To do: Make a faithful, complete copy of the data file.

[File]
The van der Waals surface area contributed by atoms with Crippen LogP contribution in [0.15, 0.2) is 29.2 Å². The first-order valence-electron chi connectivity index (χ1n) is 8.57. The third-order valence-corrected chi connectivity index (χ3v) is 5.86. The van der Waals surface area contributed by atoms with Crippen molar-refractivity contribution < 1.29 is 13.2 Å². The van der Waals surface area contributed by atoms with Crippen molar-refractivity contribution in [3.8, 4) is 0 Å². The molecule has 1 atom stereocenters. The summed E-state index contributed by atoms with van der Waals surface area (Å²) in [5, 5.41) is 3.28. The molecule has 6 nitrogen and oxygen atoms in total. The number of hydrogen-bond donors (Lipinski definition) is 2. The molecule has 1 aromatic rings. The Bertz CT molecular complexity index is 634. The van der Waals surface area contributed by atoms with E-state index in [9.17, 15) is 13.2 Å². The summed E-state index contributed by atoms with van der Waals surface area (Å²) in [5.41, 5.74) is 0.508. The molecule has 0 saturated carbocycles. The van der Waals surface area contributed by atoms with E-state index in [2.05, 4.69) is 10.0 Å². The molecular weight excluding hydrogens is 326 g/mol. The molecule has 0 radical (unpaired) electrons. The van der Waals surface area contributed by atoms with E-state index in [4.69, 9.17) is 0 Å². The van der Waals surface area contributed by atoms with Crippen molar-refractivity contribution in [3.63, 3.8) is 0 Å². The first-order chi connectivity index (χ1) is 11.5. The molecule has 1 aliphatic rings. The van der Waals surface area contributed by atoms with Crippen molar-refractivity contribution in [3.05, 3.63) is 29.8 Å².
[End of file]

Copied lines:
The van der Waals surface area contributed by atoms with Crippen LogP contribution in [0.15, 0.2) is 29.2 Å². The first-order valence-electron chi connectivity index (χ1n) is 8.57. The third-order valence-corrected chi connectivity index (χ3v) is 5.86. The van der Waals surface area contributed by atoms with Crippen molar-refractivity contribution < 1.29 is 13.2 Å². The van der Waals surface area contributed by atoms with Crippen molar-refractivity contribution in [3.8, 4) is 0 Å². The molecule has 1 atom stereocenters. The summed E-state index contributed by atoms with van der Waals surface area (Å²) in [5, 5.41) is 3.28. The molecule has 6 nitrogen and oxygen atoms in total. The number of hydrogen-bond donors (Lipinski definition) is 2. The molecule has 1 aromatic rings. The Bertz CT molecular complexity index is 634. The van der Waals surface area contributed by atoms with E-state index in [9.17, 15) is 13.2 Å². The summed E-state index contributed by atoms with van der Waals surface area (Å²) in [5.41, 5.74) is 0.508. The molecule has 0 saturated carbocycles. The van der Waals surface area contributed by atoms with E-state index in [2.05, 4.69) is 10.0 Å². The molecular weight excluding hydrogens is 326 g/mol. The molecule has 0 radical (unpaired) electrons. The van der Waals surface area contributed by atoms with E-state index in [4.69, 9.17) is 0 Å². The van der Waals surface area contributed by atoms with Crippen molar-refractivity contribution in [3.63, 3.8) is 0 Å². The first-order chi connectivity index (χ1) is 11.5. The molecule has 1 aliphatic rings. The van der Waals surface area contributed by atoms with Crippen molar-refractivity contribution in [3.05, 3.63) is 29.8 Å².